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The Bee Gees wrote and had their first UK #1 with this song in 1967, but it wasn't until some years later, during a chance meeting in London between the Seekers lead singer Judith Durham and Maurice Gibb, that Judith learned the amazing truth that "Massachusetts" was originally intended to fulfill The Bee Gees' dream of becoming an early hit for The Seekers! Upon arriving in London from Australia (following in the path of the Seekers who had arrived several years earlier) the Bee Gees had been unsuccessful in getting the song to the group, so they recorded it themselves. After reuniting and touring Australia again perhaps for the last time in 2003, the Seekers were moved to perform the song as a tribute to Maurice after his untimely death. So popular was the song there that the group decided to finally record it and it was included on their Ultimate Collection CD released that same year. It fits perfectly with what the Seekers themselves selected as their best classic songs of the mid 60s, having been recorded almost 40 years later. (thanks, Stu - Suffern, NY)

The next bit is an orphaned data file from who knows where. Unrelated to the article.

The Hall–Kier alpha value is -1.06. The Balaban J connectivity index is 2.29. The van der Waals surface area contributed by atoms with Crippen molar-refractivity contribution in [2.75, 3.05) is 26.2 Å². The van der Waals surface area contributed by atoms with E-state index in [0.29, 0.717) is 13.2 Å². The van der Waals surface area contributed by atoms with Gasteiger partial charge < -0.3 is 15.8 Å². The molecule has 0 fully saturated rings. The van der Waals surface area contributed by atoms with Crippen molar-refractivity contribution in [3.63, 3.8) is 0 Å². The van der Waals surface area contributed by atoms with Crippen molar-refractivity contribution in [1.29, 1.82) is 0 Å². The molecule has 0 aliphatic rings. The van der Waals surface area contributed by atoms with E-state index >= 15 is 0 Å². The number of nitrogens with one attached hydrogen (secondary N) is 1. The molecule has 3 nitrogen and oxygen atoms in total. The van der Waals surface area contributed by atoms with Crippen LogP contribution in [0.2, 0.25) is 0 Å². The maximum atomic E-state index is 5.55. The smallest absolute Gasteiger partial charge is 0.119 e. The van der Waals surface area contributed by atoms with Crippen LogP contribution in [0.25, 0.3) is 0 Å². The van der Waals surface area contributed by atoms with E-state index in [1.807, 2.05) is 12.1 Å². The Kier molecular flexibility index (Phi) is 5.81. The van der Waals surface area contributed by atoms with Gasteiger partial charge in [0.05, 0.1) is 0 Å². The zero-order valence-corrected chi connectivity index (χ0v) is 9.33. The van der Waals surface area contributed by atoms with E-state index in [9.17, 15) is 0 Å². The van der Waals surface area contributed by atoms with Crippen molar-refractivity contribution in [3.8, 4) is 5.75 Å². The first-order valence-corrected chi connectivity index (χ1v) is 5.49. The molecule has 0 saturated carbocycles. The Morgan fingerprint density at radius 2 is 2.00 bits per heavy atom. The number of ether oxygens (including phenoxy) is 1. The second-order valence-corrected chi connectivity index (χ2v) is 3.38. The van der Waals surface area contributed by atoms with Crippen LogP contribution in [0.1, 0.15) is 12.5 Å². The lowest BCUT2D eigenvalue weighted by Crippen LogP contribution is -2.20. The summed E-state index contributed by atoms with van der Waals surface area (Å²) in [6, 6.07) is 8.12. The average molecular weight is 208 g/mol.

The Bee Gees had never actually been to Massachusetts when they recorded this; they just liked the sound of the name. Robin Gibb explained in 1000 UK #1 Hits
by Jon Kutner and Spencer Leigh: "We have never been there but we loved the word and there is always something magic about American place names. It only works with British names if you do it as a folk song. Roger Whittaker did that with 'Durham Town.'"
This was the first Bee Gee single on which the quavery Robin Gibb sang lead.
Robin Gibb recalled to The Mail On Sunday November 1, 2009: "This was a bittersweet victory. The day it went to number one it was Bonfire Night and I was in the Hithergreen Rail Crash in Lewisham. Forty-nine people died and it was one of Britain's worst rail disasters. Luckily I didn't get injured. I remember sitting at the side of the carriage, watching the rain pour down, fireworks go off and blue lights of the ambulances whirring. It was like something out of a Spielberg film. I thought, at least there is one consolation, we have our first UK number one.
Dean Friedman - "Ariel"
Dean's saga began with "Ariel," a song about falling in love with a Jewish girl from New Jersey.
Susanna Hoffs - "Eternal Flame"
The Prince-penned "Manic Monday" was the first song The Bangles heard coming from a car radio, but "Eternal Flame" is closest to Susanna's heart, perhaps because she sang it in "various states of undress."